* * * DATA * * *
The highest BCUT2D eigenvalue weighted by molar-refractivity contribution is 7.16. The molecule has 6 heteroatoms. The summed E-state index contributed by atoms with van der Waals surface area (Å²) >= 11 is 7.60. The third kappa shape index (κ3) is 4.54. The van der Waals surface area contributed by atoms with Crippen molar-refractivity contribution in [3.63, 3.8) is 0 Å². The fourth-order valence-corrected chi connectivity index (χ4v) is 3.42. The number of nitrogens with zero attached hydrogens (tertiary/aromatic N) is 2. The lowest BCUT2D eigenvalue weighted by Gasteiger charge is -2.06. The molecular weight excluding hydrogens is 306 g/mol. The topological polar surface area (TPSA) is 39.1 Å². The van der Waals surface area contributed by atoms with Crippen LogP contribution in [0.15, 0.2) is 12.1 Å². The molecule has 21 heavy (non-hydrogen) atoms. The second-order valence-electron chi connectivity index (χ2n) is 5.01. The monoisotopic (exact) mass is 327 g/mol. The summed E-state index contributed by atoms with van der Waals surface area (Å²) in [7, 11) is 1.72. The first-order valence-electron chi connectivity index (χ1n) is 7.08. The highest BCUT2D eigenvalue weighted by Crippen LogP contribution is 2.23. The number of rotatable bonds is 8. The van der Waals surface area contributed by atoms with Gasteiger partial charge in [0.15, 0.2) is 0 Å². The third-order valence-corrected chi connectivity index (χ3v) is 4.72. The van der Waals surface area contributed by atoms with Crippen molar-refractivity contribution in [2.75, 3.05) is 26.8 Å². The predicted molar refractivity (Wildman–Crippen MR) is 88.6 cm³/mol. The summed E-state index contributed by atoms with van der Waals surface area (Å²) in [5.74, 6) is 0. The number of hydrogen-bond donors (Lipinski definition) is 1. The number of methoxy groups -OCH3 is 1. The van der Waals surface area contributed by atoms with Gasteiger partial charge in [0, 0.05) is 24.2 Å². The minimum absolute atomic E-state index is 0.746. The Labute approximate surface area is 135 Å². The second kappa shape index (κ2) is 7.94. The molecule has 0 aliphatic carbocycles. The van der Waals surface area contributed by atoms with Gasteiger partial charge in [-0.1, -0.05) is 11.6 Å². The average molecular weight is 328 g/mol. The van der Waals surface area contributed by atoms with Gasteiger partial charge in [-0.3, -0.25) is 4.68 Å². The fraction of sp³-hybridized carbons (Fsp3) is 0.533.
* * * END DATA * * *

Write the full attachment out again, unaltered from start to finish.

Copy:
The highest BCUT2D eigenvalue weighted by molar-refractivity contribution is 7.16. The molecule has 6 heteroatoms. The summed E-state index contributed by atoms with van der Waals surface area (Å²) >= 11 is 7.60. The third kappa shape index (κ3) is 4.54. The van der Waals surface area contributed by atoms with Crippen molar-refractivity contribution in [3.63, 3.8) is 0 Å². The fourth-order valence-corrected chi connectivity index (χ4v) is 3.42. The number of nitrogens with zero attached hydrogens (tertiary/aromatic N) is 2. The lowest BCUT2D eigenvalue weighted by Gasteiger charge is -2.06. The molecular weight excluding hydrogens is 306 g/mol. The topological polar surface area (TPSA) is 39.1 Å². The van der Waals surface area contributed by atoms with Crippen LogP contribution in [0.15, 0.2) is 12.1 Å². The molecule has 21 heavy (non-hydrogen) atoms. The second-order valence-electron chi connectivity index (χ2n) is 5.01. The monoisotopic (exact) mass is 327 g/mol. The summed E-state index contributed by atoms with van der Waals surface area (Å²) in [7, 11) is 1.72. The first-order valence-electron chi connectivity index (χ1n) is 7.08. The highest BCUT2D eigenvalue weighted by Crippen LogP contribution is 2.23. The number of rotatable bonds is 8. The van der Waals surface area contributed by atoms with Gasteiger partial charge in [0.15, 0.2) is 0 Å². The third-order valence-corrected chi connectivity index (χ3v) is 4.72. The van der Waals surface area contributed by atoms with Crippen molar-refractivity contribution in [2.75, 3.05) is 26.8 Å². The predicted molar refractivity (Wildman–Crippen MR) is 88.6 cm³/mol. The summed E-state index contributed by atoms with van der Waals surface area (Å²) in [5.74, 6) is 0. The number of hydrogen-bond donors (Lipinski definition) is 1. The number of methoxy groups -OCH3 is 1. The van der Waals surface area contributed by atoms with Gasteiger partial charge in [0, 0.05) is 24.2 Å². The minimum absolute atomic E-state index is 0.746. The Labute approximate surface area is 135 Å². The second kappa shape index (κ2) is 7.94. The molecule has 0 aliphatic carbocycles. The van der Waals surface area contributed by atoms with Gasteiger partial charge in [-0.1, -0.05) is 11.6 Å². The average molecular weight is 328 g/mol. The van der Waals surface area contributed by atoms with Gasteiger partial charge in [-0.3, -0.25) is 4.68 Å². The fraction of sp³-hybridized carbons (Fsp3) is 0.533.